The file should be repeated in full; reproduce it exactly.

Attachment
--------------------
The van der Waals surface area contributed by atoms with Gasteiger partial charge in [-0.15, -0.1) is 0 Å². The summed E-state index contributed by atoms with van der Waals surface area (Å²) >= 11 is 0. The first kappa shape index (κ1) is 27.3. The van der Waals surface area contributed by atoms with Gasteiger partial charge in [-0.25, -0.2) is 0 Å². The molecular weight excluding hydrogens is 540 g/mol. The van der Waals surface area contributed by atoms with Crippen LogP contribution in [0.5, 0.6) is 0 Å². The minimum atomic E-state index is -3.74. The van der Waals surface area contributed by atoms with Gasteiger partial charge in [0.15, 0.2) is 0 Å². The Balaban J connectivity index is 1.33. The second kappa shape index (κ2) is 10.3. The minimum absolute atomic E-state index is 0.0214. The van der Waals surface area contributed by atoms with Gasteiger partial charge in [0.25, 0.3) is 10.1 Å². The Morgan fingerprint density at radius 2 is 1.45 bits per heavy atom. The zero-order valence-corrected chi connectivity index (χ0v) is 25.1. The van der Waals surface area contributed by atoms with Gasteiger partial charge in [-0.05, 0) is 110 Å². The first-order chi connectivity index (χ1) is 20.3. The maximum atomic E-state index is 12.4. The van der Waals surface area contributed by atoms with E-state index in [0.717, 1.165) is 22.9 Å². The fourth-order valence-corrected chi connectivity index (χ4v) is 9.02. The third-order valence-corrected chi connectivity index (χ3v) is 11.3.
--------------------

The van der Waals surface area contributed by atoms with Gasteiger partial charge in [-0.15, -0.1) is 0 Å². The summed E-state index contributed by atoms with van der Waals surface area (Å²) >= 11 is 0. The first kappa shape index (κ1) is 27.3. The van der Waals surface area contributed by atoms with Gasteiger partial charge in [-0.25, -0.2) is 0 Å². The molecular weight excluding hydrogens is 540 g/mol. The van der Waals surface area contributed by atoms with Crippen LogP contribution in [0.5, 0.6) is 0 Å². The minimum atomic E-state index is -3.74. The van der Waals surface area contributed by atoms with Gasteiger partial charge in [0.15, 0.2) is 0 Å². The Balaban J connectivity index is 1.33. The second kappa shape index (κ2) is 10.3. The minimum absolute atomic E-state index is 0.0214. The van der Waals surface area contributed by atoms with Gasteiger partial charge in [0.25, 0.3) is 10.1 Å². The Morgan fingerprint density at radius 2 is 1.45 bits per heavy atom. The zero-order valence-corrected chi connectivity index (χ0v) is 25.1. The van der Waals surface area contributed by atoms with Gasteiger partial charge in [-0.05, 0) is 110 Å². The first-order chi connectivity index (χ1) is 20.3. The maximum atomic E-state index is 12.4. The van der Waals surface area contributed by atoms with E-state index in [0.717, 1.165) is 22.9 Å². The fourth-order valence-corrected chi connectivity index (χ4v) is 9.02. The third-order valence-corrected chi connectivity index (χ3v) is 11.3.